Well, what do you know? Patient purchasers finish last and high maintenance divas don’t pay stamp duty surcharges.
After my epic dummy-spitting hissy fit last week where I threatened to pull out of the purchase on Monday if the vendor’s solicitor hadn’t made contact, AMAZINGLY on that very Monday my solicitor received the information back from the vendor’s legal people.
So where are we now?
My solicitor received this information and has gone straight back to the vendor’s solicitor with further queries.
A week has gone by and… Nothing!
I can’t begin to explain how boring this is. My solicitor is very good at showing me what’s going on, and copies me in on the emails to the vendor’s solicitor.
So I know what is being asked and I can assure you, it’s nothing unreasonable.
For example, it turns out that there is some planned work for the roof of the building.
My solicitor has asked three times now, whether the sinking fund has sufficient capital to pay for this or whether the leaseholders would need to contribute.
One would surely expect to be asked this question as, let’s face it, no one wants to buy a property and a couple of months later be sent a bill for thousands of quid for a new roof.
But no, this information appears to allude us still. The saga continues, another week has gone by and still I am drumming my fingers.
The other little surprise was that as part of my mortgage T&Cs, I have to obtain independent legal advice as I will be giving an unsupported personal guarantee (PG) for the mortgage.
The personal guarantee is a pre-requisite for Ltd Company buy to let mortgages. This is to safeguard the lender in the event of repossession.
Essentially, if my company doesn’t pay the mortgage, and the property gets repossessed and sold on and there is not sufficient capital to pay off the lender, then I would be liable for any shortfall. This would be the same if I purchased in my own name.
However, because I am offering this guarantee to a third party (i.e. the company), the lender requires that a solicitor talks me through the possible risks and implications should the worst happen.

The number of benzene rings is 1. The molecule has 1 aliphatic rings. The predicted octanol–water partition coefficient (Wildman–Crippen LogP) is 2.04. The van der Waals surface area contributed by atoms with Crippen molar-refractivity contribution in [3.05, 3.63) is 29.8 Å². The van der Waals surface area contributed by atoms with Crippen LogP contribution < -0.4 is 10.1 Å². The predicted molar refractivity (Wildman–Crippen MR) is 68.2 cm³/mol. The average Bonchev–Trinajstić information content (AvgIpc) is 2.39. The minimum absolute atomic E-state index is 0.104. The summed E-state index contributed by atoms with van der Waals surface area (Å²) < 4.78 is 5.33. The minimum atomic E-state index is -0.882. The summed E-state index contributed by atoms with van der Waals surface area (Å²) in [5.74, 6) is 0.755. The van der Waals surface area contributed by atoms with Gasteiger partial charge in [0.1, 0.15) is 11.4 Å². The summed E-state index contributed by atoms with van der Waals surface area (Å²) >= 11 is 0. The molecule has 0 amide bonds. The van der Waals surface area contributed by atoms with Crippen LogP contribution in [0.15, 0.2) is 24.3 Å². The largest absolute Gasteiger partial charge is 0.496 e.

Now whilst this may sound a little crazy, it’s actually very important. Not all people understand the implications of the PG, and there have been cases where people have signed these documents without understanding the risks to them.
Bad news for these people when they get clobbered in a repossession, even worse news for the lender when the court finds that these people didn’t understand what they had signed and the debt becomes unenforceable.
So in principle, I agree that independent legal advice is a good idea. Until I found out that it would cost me nearly £600.
Now these are costs that have been quoted by local firms – interestingly in Sevenoaks (despite being 25 miles outside of London) the local law firms think that most of their clients work in the City and thus charge accordingly.
So, Paragon (my lender) has very kindly been looking into how much other firms around the country charge and so far the lowest quote is £250- much better.
I haven’t actually done this yet – I am not willing to throw any more money at this purchase until I see some real traction, but I know I need to get this done. It’s also worth adding that not all lenders require borrowers to independent legal advice in these cases.
So in short, another week passes, I haven’t ditched the purchase (yet) but we are not really any further on and I am around £300 down on fees.
The love affair with being a landlord is well and truly over.
Diary of a Buy to Let Purchase
Follow Jeni as she recounts her experiences of becoming a buy to let investor for the first time.
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23rd February 2016